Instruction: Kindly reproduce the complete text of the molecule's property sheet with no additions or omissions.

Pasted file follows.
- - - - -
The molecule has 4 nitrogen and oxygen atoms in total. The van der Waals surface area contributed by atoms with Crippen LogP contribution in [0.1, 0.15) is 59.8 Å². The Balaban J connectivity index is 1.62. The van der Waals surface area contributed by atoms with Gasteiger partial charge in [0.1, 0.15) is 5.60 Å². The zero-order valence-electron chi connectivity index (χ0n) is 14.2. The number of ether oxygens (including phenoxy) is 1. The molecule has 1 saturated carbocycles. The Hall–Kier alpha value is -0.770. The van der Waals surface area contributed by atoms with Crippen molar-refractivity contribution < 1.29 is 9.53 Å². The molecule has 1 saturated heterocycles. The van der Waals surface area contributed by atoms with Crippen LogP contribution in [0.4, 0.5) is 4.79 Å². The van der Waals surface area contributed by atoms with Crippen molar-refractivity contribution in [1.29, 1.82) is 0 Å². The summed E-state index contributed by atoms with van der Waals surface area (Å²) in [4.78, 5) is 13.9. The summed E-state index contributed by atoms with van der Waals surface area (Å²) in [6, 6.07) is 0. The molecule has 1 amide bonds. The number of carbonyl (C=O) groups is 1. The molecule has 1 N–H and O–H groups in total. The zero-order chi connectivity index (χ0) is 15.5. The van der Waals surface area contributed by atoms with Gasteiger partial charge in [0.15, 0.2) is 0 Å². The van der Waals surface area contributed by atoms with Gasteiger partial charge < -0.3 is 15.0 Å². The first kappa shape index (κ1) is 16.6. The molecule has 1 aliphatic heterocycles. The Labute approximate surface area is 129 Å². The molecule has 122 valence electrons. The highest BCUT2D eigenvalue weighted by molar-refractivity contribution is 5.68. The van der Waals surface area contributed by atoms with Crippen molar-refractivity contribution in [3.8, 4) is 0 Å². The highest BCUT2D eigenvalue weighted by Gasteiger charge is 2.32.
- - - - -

The molecule has 4 nitrogen and oxygen atoms in total. The van der Waals surface area contributed by atoms with Crippen LogP contribution in [0.1, 0.15) is 59.8 Å². The Balaban J connectivity index is 1.62. The van der Waals surface area contributed by atoms with Gasteiger partial charge in [0.1, 0.15) is 5.60 Å². The zero-order valence-electron chi connectivity index (χ0n) is 14.2. The number of ether oxygens (including phenoxy) is 1. The molecule has 1 saturated carbocycles. The Hall–Kier alpha value is -0.770. The van der Waals surface area contributed by atoms with Crippen molar-refractivity contribution < 1.29 is 9.53 Å². The molecule has 1 saturated heterocycles. The van der Waals surface area contributed by atoms with Crippen LogP contribution in [0.4, 0.5) is 4.79 Å². The van der Waals surface area contributed by atoms with Crippen molar-refractivity contribution in [1.29, 1.82) is 0 Å². The summed E-state index contributed by atoms with van der Waals surface area (Å²) in [4.78, 5) is 13.9. The summed E-state index contributed by atoms with van der Waals surface area (Å²) in [6, 6.07) is 0. The molecule has 1 amide bonds. The number of carbonyl (C=O) groups is 1. The molecule has 1 N–H and O–H groups in total. The zero-order chi connectivity index (χ0) is 15.5. The van der Waals surface area contributed by atoms with Gasteiger partial charge in [0.15, 0.2) is 0 Å². The van der Waals surface area contributed by atoms with Gasteiger partial charge < -0.3 is 15.0 Å². The first kappa shape index (κ1) is 16.6. The molecule has 1 aliphatic heterocycles. The Labute approximate surface area is 129 Å². The molecule has 122 valence electrons. The highest BCUT2D eigenvalue weighted by molar-refractivity contribution is 5.68. The van der Waals surface area contributed by atoms with Crippen molar-refractivity contribution in [3.8, 4) is 0 Å². The highest BCUT2D eigenvalue weighted by Gasteiger charge is 2.32.